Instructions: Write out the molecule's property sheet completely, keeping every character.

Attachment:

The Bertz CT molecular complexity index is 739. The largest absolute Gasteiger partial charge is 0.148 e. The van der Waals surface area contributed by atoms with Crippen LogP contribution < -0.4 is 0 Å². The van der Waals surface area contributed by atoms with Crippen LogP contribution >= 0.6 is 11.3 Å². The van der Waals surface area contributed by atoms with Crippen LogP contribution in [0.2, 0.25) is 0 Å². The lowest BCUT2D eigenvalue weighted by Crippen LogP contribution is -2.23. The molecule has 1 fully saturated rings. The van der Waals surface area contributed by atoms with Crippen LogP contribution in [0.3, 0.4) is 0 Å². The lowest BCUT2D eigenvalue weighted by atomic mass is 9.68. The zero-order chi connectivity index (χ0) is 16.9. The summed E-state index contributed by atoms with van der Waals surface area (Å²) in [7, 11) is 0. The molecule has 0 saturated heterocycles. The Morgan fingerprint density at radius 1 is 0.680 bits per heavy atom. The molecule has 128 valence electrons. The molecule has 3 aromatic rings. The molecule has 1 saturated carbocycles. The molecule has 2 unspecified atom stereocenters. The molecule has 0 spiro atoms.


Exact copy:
The Bertz CT molecular complexity index is 739. The largest absolute Gasteiger partial charge is 0.148 e. The van der Waals surface area contributed by atoms with Crippen LogP contribution < -0.4 is 0 Å². The van der Waals surface area contributed by atoms with Crippen LogP contribution >= 0.6 is 11.3 Å². The van der Waals surface area contributed by atoms with Crippen LogP contribution in [0.2, 0.25) is 0 Å². The lowest BCUT2D eigenvalue weighted by Crippen LogP contribution is -2.23. The molecule has 1 fully saturated rings. The van der Waals surface area contributed by atoms with Crippen LogP contribution in [0.3, 0.4) is 0 Å². The lowest BCUT2D eigenvalue weighted by atomic mass is 9.68. The zero-order chi connectivity index (χ0) is 16.9. The summed E-state index contributed by atoms with van der Waals surface area (Å²) in [7, 11) is 0. The molecule has 0 saturated heterocycles. The Morgan fingerprint density at radius 1 is 0.680 bits per heavy atom. The molecule has 128 valence electrons. The molecule has 3 aromatic rings. The molecule has 1 saturated carbocycles. The molecule has 2 unspecified atom stereocenters. The molecule has 0 spiro atoms.